Riyadh - Saudi Arabia: IOM and the Saudi Human Rights Commission have resumed this week their training programme for frontline workers, for the identification and referral of Victims Of Trafficking (VOT) and for ensuring continuity in protection assistance.
The programme, launched in January 2020 with the will of the Government of Saudi Arabia to strengthen responses to VOT, aims at enhancing the capacities of more than 400 key workers in the fields of labour inspection, hotlines, shelters, labour committees, civil society organizations and labour courts.
IOM Chief of Mission for Bahrain, Mohamed El Zarkani said “These trainings, and the knowledge and skills developed through them, constitute the cornerstone of counter-trafficking response. When frontline workers are equipped and confident to identify people subject to or at risk of trafficking, the key structures and responses in place to support them can be activated. The Government has recognized the significant importance of capacitating its staff, and civil society, in the fight against trafficking in persons”.
The trainings are just one of the activities being driven by the National Committee to Combat Human Trafficking (NCCHT), which is chaired by the President of the Human Rights Commission, Awwad Alawwad. In partnership with IOM and the United Nations Office on Drugs and Crime (UNODC), the NCCHT is making key anti-trafficking reforms and investing in expertise in the areas of prevention, protection and prosecution, to ensure that potential victims of trafficking are identified and assisted, while those responsible for the crimes are apprehended and prosecuted.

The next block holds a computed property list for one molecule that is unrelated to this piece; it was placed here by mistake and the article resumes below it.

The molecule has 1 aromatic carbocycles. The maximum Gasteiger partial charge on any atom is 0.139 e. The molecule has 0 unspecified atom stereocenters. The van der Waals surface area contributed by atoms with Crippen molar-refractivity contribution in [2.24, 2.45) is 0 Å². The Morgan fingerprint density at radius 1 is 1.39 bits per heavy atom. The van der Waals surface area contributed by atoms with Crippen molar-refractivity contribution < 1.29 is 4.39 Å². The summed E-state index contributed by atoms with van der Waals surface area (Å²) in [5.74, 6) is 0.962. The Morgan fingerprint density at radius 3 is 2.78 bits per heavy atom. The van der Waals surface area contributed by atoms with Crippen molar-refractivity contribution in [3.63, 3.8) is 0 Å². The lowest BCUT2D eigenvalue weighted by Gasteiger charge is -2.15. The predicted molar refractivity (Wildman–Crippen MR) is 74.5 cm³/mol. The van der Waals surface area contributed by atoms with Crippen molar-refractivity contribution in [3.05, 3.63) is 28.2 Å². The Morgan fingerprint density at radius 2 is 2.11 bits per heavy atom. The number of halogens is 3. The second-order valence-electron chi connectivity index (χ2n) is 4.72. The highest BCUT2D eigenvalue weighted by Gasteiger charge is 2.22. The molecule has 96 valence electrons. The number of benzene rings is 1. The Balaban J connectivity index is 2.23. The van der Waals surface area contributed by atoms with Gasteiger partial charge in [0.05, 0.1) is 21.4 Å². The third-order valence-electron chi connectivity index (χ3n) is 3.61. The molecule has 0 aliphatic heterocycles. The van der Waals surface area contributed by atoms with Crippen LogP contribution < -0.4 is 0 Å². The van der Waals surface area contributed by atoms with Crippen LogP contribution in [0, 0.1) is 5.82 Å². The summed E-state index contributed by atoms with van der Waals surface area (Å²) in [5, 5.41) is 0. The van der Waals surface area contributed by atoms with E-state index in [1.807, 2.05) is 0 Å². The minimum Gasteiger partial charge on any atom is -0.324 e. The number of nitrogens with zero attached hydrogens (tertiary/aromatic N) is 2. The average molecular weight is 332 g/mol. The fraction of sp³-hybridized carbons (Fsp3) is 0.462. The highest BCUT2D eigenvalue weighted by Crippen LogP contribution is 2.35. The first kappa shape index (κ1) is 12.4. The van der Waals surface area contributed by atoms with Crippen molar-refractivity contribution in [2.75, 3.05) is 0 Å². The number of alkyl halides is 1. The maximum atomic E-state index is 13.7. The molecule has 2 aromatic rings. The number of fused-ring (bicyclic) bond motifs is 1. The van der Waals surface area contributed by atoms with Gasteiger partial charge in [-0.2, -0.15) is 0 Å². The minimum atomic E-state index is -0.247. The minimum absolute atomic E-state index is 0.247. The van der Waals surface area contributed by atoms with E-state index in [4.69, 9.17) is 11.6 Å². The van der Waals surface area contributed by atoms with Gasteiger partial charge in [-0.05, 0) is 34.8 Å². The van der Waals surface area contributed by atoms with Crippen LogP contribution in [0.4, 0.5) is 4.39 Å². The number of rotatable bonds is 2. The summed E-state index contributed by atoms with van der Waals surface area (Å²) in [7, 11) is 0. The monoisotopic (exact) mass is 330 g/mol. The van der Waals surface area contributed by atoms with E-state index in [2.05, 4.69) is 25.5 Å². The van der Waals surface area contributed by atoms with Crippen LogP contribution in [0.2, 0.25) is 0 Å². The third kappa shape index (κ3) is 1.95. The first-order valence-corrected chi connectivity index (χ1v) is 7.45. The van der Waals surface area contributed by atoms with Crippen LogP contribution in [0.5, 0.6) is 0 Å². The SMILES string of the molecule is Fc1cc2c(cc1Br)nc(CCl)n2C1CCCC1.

In this context, the NCCHT has made several significant achievements in recent months, most notably the launch of the National Referral Mechanism in March 2020, which provides a national framework for the coordination of counter-trafficking efforts.
COVID-19 has not only threatened to derail global efforts to combat trafficking in persons, but also exacerbated the situation for those at risk of falling victim to the crime. As the combatting of COVID-19 has necessarily restricted services and access to public spaces, vulnerable persons at risk of trafficking have been placed in an even more precarious situation around the world.
The Government of Saudi Arabia has recognized this increased risk and responded accordingly, with the provision of universal COVID-19-related medical care, the release of non-violent immigration violators from detention facilities and the undertaking of a comprehensive information campaign in 12 languages to ensure widespread awareness about the pandemic.
Awwad Alawwad, Chair of the NCCHT, stated, “The Committee’s particular focus over the past several months has been to ensure the protection of those already vulnerable, to ensure they do not become further victimized in the face of the COVID-19 pandemic. Our invaluable trainings with IOM underline the Committee’s and the Kingdom’s commitment combatting trafficking in persons on a global level, hand in hand with our international partners. The recommencement of these trainings is a practical way to make sure frontline workers have the skills they need to ensure they can provide much needed protection services.”
For further information, please contact: Amy Edwards, Head of Migrant Protection and Assistance, IOM Bahrain, Email: email@example.com
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